Granville Island (GI) has been a wonderful place for locals and visitors alike since the 1970’s, when it was resurrected from a solely industrial place into a mostly people place. The time has come for another resurrection that goes way beyond a lick of paint and new lights.


Granville Island 2040 (big PDF), commissioned by the powers that rule GI (CMHC), looks broadly at GI’s present and way off into its future.  Some guy called Gordon Price is on the Advisory Board that guided this report’s creation.

I count 9 separate consultation initiatives, reaching around 10,000 people by a variety of means, and with varying degrees of intensity.

The big ideas:

  • Improve Access:  elevator to Granville Bridge, Alder Bay ped and bike bridge, Arbutus Greenway connection, streetcar, more ferry access, Anderson St. complete street
  • Expand the Public Market & create a market district
  • Embrace arts and innovation
  • Restore and sustain the public realm — central plaza, east end public space, floating platforms.

And the big challenges currently facing GI:

  • Demographic Change — GI is near the centre of Vancouver population growth, creating an opportunity to become a central focus for people if the right things are done right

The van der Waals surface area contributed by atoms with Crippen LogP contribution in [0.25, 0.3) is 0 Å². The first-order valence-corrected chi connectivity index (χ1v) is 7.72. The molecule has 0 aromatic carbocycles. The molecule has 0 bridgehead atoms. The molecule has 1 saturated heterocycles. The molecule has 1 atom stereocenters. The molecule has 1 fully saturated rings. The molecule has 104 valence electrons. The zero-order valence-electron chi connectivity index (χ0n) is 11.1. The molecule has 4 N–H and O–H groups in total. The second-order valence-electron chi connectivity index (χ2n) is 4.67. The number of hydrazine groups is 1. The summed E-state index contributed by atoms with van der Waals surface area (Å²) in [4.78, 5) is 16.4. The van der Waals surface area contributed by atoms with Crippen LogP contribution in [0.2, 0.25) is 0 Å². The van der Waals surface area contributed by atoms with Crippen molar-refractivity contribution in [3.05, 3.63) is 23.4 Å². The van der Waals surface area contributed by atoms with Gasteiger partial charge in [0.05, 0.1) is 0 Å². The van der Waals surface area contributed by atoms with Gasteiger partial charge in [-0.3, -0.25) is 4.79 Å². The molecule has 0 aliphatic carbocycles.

• Economic change — support the shift to tech, knowledge and creative economy
  • Climate change — vulnerability and mitigation.

For me, though, the most serious of these challenges is this one (below), which also carries the opportunity for the greatest improvement in peoples’ experience at GI.

Challenge:  Traffic Congestion & Parking

Granville.Island.2040Quote from Granville Island 2040:

The most serious of these challenges is the combination of the dominance of the private automobile as a mode of access to the Island, along with the traffic congestion and demand for parking that has accompanied the Island’s popularity.

The single largest use on the Island is now vehicular circulation and parking, which occupies over a quarter of current land use. These pressures threaten the freedom of movement across the entire public realm and the pedestrian-friendly character of the Island, and risk the further erosion of public space.

The extent of the transportation challenge is evident in public opinion, which is more or less equally divided between those who want to decrease or eliminate private automobile access and those who call for an increase in parking to facilitate their personal access to the Island. Despite the latter resistance, it is not possible to address the challenge of climate change or create new opportunities that respond to changing generational, cultural and economic interests without the reduction of automobile traffic and parking.

The questions facing Granville Island 2040 are, therefore:

  • How much and how fast can parking be reduced?
  • How best can the minimal necessary traffic and parking be managed?
  • What are the alternative modes of access to the Island which will substitute for private motor vehicles?